Summer is the time of year that almost all Canadians look forward to most. Unfortunately, we’ve had a wet start to it this year.
Here at MPS our crews have become accustomed to the intermittent rain and occasional hail storms! In this issue of the MPS newsletter we’ll cover: The Astonishing Rain statistics for 2017 Specific Summer Lawn Care for 2017 New Backyard Technology for Bird Lovers The continued Devastation of the Emerald Ash Borer Enjoy!
If you’ve felt that this spring and summer has been unusually rainy, you’re not wrong! We’ve put together these graphs to compare the amount of rain we’ve received this year in the GTA compared to 2016. As you can see, we received 2x the amount of rain in May and June, and 3x the amount of rain in April compared to the previous year. Here’s hoping for a dry August!
Lawn care in the spring is all about getting your lawn healthy and green, and this year, it has been great to actually have experienced the first “real” spring we’ve had in quite a few years. The prolonged wet weather and cooler temperatures have done their bit in creating healthy turf, and now that the weather has warmed and dried out (hopefully), summer lawn care is all about keeping it that way!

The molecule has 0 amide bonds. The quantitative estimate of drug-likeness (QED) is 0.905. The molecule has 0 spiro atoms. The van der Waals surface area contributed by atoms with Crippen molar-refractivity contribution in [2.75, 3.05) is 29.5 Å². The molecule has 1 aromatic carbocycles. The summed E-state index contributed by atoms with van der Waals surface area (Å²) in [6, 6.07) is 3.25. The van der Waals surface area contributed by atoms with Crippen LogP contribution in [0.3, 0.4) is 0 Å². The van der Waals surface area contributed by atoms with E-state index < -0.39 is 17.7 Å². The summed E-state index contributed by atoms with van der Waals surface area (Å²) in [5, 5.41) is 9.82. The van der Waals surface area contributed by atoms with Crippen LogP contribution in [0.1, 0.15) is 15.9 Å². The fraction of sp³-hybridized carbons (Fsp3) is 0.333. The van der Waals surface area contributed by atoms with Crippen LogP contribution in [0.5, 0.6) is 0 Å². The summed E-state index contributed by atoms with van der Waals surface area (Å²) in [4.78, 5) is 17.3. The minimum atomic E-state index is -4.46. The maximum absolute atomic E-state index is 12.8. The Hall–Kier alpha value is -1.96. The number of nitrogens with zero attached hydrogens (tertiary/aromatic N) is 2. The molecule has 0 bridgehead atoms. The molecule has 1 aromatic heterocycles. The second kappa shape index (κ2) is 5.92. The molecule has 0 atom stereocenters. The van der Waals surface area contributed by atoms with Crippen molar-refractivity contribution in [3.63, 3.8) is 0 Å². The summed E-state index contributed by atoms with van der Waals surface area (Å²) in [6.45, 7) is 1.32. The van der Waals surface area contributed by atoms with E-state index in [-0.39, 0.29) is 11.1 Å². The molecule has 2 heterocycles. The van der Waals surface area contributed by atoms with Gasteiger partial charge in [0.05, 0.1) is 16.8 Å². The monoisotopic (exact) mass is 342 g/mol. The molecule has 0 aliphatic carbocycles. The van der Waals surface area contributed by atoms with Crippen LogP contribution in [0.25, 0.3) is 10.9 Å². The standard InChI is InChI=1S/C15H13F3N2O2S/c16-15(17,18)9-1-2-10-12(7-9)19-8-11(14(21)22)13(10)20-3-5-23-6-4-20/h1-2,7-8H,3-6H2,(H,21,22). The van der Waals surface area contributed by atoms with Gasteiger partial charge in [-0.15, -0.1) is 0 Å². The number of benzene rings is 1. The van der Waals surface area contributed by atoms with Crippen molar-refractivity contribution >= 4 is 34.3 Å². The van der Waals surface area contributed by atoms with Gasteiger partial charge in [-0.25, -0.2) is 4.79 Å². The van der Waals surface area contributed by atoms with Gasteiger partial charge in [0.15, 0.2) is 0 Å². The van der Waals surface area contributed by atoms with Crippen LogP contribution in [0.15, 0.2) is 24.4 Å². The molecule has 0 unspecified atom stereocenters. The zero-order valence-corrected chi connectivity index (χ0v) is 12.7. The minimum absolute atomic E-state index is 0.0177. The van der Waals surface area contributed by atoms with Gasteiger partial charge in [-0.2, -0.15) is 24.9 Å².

Summer weather can often bring about quite a lot of stress to your grass. Hot temperatures and drought conditions can damage your lawn, as can the slower natural growth of the grass and even lots of activity on high traffic areas. That is why it is important to take the following steps to best care for your lawn during the summer months.
The summer is also a great time to make adjustments to your irrigation system settings if an automatic system is being used. The ability to “fine tune” the amount of water being used, at the optimal time of day is of utmost importance to increase the health of your turf.
I recently came across an innovative product that seems perfect for a fun, interesting and educational project for the yard; quite literally, a photo booth for birds!
The emerald ash borer (EAB) is a highly destructive insect (originally from Asia) that feeds on ash trees, usually killing them within 2-3 years.
The EAB was first discovered in the GTA around 2005 and has continued to devastate the ash tree population ever since. It is estimated that the City of Toronto will eventually lose almost all of its 860,000 ash trees and the outlook for York region is not much brighter…
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